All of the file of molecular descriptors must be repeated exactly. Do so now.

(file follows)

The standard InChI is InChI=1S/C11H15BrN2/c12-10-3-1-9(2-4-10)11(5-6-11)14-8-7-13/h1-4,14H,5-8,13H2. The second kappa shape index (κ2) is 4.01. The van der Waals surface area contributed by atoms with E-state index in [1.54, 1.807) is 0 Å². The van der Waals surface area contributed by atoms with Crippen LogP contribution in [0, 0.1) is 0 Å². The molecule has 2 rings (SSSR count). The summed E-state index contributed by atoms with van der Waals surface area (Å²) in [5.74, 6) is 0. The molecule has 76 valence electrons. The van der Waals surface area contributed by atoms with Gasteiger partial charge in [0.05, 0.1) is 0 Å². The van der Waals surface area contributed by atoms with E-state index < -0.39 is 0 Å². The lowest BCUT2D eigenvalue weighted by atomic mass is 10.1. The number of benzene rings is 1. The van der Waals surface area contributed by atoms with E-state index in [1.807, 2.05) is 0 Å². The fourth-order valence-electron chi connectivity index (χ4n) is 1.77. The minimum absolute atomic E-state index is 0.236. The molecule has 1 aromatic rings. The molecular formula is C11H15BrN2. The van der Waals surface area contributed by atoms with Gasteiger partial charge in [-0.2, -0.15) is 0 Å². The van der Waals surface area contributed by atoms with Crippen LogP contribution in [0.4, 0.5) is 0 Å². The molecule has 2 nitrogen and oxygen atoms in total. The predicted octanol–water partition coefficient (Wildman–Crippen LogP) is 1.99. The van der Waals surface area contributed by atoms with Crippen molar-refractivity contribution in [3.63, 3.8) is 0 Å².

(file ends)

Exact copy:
The standard InChI is InChI=1S/C11H15BrN2/c12-10-3-1-9(2-4-10)11(5-6-11)14-8-7-13/h1-4,14H,5-8,13H2. The second kappa shape index (κ2) is 4.01. The van der Waals surface area contributed by atoms with E-state index in [1.54, 1.807) is 0 Å². The van der Waals surface area contributed by atoms with Crippen LogP contribution in [0, 0.1) is 0 Å². The molecule has 2 rings (SSSR count). The summed E-state index contributed by atoms with van der Waals surface area (Å²) in [5.74, 6) is 0. The molecule has 76 valence electrons. The van der Waals surface area contributed by atoms with Gasteiger partial charge in [0.05, 0.1) is 0 Å². The van der Waals surface area contributed by atoms with E-state index < -0.39 is 0 Å². The lowest BCUT2D eigenvalue weighted by atomic mass is 10.1. The number of benzene rings is 1. The van der Waals surface area contributed by atoms with E-state index in [1.807, 2.05) is 0 Å². The fourth-order valence-electron chi connectivity index (χ4n) is 1.77. The minimum absolute atomic E-state index is 0.236. The molecule has 1 aromatic rings. The molecular formula is C11H15BrN2. The van der Waals surface area contributed by atoms with Gasteiger partial charge in [-0.2, -0.15) is 0 Å². The van der Waals surface area contributed by atoms with Crippen LogP contribution in [0.4, 0.5) is 0 Å². The molecule has 2 nitrogen and oxygen atoms in total. The predicted octanol–water partition coefficient (Wildman–Crippen LogP) is 1.99. The van der Waals surface area contributed by atoms with Crippen molar-refractivity contribution in [3.63, 3.8) is 0 Å².